He had never fallen in love before. If it had happened in peacetime, Remus would have simply taken himself off to a new place and a new job, so that he did not have to endure the pain of watching Tonks fall in love with a handsome, young wizard in the Auror office, which was what he expected to happen.

Remus Lupin, Pottermore

When Lupin started falling for Tonks, he immediately expected that she would eventually fall for someone else and break his heart, and would have taken the drastic step to move had they not been brought together out of their shared duty for the Order.

[Lupin] continued to fear that the stigma attached to him would infect his wife and wished for no fanfare around their union; he swung constantly between elation that he was married to the woman of his dreams and terror of what he might have brought upon them both.

Remus Lupin, Pottermore

Despite the bliss of being married, Lupin was incredibly concerned about how his choice to marry Tonks would affect her future.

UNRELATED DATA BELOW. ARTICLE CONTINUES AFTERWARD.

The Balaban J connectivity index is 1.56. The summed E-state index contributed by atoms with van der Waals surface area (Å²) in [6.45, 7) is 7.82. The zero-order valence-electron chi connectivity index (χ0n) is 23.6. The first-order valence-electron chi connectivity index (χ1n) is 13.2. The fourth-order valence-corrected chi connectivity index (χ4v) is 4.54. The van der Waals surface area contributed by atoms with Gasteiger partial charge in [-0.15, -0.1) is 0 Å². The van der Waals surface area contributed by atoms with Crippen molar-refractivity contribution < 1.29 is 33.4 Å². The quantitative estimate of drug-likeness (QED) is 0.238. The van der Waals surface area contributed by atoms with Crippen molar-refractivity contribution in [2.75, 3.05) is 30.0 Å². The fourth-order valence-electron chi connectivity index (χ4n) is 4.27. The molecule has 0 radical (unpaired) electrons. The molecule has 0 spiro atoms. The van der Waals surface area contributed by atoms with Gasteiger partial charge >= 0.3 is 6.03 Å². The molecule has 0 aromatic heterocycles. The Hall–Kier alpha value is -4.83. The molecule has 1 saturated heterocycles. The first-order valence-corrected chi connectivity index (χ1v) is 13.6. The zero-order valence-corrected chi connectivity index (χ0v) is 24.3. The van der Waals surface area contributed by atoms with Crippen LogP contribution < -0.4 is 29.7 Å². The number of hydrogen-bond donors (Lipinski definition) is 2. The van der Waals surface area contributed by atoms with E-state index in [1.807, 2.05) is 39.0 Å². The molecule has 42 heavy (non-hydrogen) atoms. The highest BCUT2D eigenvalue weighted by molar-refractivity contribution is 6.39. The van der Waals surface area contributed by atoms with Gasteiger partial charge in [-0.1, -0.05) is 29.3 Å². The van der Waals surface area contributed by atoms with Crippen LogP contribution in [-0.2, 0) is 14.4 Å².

"My child will be like me, I am convinced of it—how can I forgive myself when I knowingly risked passing on my own condition to an innocent child? And if, by some miracle, it is not like me, then it will be better off, a hundred times so, without a father of whom it must always be ashamed!"

– Chapter 11 "The Bribe", Harry Potter and the Deathly Hallows

Lupin sees only two possible outcomes for his son's life: one in which he is a hated werewolf and one where he is better off not living with the stigma that his father is a werewolf. He doesn't consider there to be a future for his son that turns out well (including the actual outcome, which was that his son is not a werewolf and he's perfectly happy to be associated with his father).

(5) Ideas or acts of self-harm or suicide

However, [Lupin] avoided any further excursions with [Tonks], barely talked to her, and started volunteering for the most dangerous missions.

Remus Lupin, Pottermore

It's clear that Lupin was volunteering for the most dangerous missions not to fight Voldemort, but to avoid spending time with Tonks. While not a direct way of self-harm, it does seem that he is intentionally putting himself in harm's way to avoid confronting his feelings, and this could arguably be considered an act of self-harm.